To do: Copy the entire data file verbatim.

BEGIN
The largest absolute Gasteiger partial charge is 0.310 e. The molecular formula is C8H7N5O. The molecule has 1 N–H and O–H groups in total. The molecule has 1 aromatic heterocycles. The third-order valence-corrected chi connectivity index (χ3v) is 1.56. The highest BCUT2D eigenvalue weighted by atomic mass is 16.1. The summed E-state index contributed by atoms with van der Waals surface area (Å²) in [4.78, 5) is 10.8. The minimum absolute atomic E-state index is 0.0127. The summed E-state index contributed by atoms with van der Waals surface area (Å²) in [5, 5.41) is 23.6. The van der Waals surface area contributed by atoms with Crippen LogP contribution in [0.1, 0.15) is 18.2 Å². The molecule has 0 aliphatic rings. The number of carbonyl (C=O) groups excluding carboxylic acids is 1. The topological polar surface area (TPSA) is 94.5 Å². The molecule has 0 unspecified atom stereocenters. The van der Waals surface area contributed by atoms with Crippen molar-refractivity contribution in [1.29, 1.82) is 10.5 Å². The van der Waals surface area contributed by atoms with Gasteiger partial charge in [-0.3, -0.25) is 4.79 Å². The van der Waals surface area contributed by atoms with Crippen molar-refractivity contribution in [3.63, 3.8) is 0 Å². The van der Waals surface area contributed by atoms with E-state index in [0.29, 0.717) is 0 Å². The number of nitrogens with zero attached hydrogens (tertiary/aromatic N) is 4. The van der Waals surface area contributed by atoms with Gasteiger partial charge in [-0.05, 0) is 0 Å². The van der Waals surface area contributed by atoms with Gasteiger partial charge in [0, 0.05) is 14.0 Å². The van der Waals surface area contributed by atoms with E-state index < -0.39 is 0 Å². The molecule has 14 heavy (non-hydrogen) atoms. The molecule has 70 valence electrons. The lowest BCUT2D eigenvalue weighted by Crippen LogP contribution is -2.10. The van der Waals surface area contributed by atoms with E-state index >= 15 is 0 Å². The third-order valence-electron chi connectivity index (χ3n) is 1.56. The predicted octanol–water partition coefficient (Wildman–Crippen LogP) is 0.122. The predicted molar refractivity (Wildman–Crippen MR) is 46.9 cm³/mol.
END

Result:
The largest absolute Gasteiger partial charge is 0.310 e. The molecular formula is C8H7N5O. The molecule has 1 N–H and O–H groups in total. The molecule has 1 aromatic heterocycles. The third-order valence-corrected chi connectivity index (χ3v) is 1.56. The highest BCUT2D eigenvalue weighted by atomic mass is 16.1. The summed E-state index contributed by atoms with van der Waals surface area (Å²) in [4.78, 5) is 10.8. The minimum absolute atomic E-state index is 0.0127. The summed E-state index contributed by atoms with van der Waals surface area (Å²) in [5, 5.41) is 23.6. The van der Waals surface area contributed by atoms with Crippen LogP contribution in [0.1, 0.15) is 18.2 Å². The molecule has 0 aliphatic rings. The number of carbonyl (C=O) groups excluding carboxylic acids is 1. The topological polar surface area (TPSA) is 94.5 Å². The molecule has 0 unspecified atom stereocenters. The van der Waals surface area contributed by atoms with Crippen molar-refractivity contribution in [1.29, 1.82) is 10.5 Å². The van der Waals surface area contributed by atoms with Gasteiger partial charge in [-0.3, -0.25) is 4.79 Å². The van der Waals surface area contributed by atoms with Crippen molar-refractivity contribution in [3.63, 3.8) is 0 Å². The van der Waals surface area contributed by atoms with E-state index in [0.29, 0.717) is 0 Å². The number of nitrogens with zero attached hydrogens (tertiary/aromatic N) is 4. The van der Waals surface area contributed by atoms with Gasteiger partial charge in [-0.05, 0) is 0 Å². The van der Waals surface area contributed by atoms with Gasteiger partial charge in [0, 0.05) is 14.0 Å². The van der Waals surface area contributed by atoms with E-state index < -0.39 is 0 Å². The molecule has 14 heavy (non-hydrogen) atoms. The molecule has 70 valence electrons. The lowest BCUT2D eigenvalue weighted by Crippen LogP contribution is -2.10. The van der Waals surface area contributed by atoms with E-state index >= 15 is 0 Å². The third-order valence-electron chi connectivity index (χ3n) is 1.56. The predicted octanol–water partition coefficient (Wildman–Crippen LogP) is 0.122. The predicted molar refractivity (Wildman–Crippen MR) is 46.9 cm³/mol.